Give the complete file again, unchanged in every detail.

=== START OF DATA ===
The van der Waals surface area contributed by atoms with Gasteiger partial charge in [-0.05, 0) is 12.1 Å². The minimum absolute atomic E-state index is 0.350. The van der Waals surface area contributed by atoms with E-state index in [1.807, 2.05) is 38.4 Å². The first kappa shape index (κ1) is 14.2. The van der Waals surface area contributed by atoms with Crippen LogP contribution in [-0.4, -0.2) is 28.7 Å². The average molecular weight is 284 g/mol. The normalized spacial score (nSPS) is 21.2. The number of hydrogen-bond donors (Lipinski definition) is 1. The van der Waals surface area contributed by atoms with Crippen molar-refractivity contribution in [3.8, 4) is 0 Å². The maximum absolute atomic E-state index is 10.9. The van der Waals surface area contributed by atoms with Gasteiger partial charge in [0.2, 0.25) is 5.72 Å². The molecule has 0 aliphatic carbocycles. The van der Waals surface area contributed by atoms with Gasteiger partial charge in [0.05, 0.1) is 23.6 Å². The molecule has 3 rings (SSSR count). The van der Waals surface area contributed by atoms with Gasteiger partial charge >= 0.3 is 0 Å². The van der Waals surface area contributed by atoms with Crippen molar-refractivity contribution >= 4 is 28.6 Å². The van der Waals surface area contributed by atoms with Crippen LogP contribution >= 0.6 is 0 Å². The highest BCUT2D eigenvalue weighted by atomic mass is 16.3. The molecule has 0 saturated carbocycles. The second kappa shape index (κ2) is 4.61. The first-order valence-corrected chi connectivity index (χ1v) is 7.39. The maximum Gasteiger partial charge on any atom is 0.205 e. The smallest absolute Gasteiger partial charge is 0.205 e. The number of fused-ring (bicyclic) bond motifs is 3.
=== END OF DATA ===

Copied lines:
The van der Waals surface area contributed by atoms with Gasteiger partial charge in [-0.05, 0) is 12.1 Å². The minimum absolute atomic E-state index is 0.350. The van der Waals surface area contributed by atoms with E-state index in [1.807, 2.05) is 38.4 Å². The first kappa shape index (κ1) is 14.2. The van der Waals surface area contributed by atoms with Crippen LogP contribution in [-0.4, -0.2) is 28.7 Å². The average molecular weight is 284 g/mol. The normalized spacial score (nSPS) is 21.2. The number of hydrogen-bond donors (Lipinski definition) is 1. The van der Waals surface area contributed by atoms with Crippen molar-refractivity contribution in [3.8, 4) is 0 Å². The maximum absolute atomic E-state index is 10.9. The van der Waals surface area contributed by atoms with Gasteiger partial charge in [0.2, 0.25) is 5.72 Å². The molecule has 0 aliphatic carbocycles. The van der Waals surface area contributed by atoms with Gasteiger partial charge in [0.05, 0.1) is 23.6 Å². The molecule has 3 rings (SSSR count). The van der Waals surface area contributed by atoms with Gasteiger partial charge >= 0.3 is 0 Å². The van der Waals surface area contributed by atoms with Crippen molar-refractivity contribution >= 4 is 28.6 Å². The van der Waals surface area contributed by atoms with Crippen LogP contribution >= 0.6 is 0 Å². The highest BCUT2D eigenvalue weighted by atomic mass is 16.3. The molecule has 0 saturated carbocycles. The second kappa shape index (κ2) is 4.61. The first-order valence-corrected chi connectivity index (χ1v) is 7.39. The maximum Gasteiger partial charge on any atom is 0.205 e. The smallest absolute Gasteiger partial charge is 0.205 e. The number of fused-ring (bicyclic) bond motifs is 3.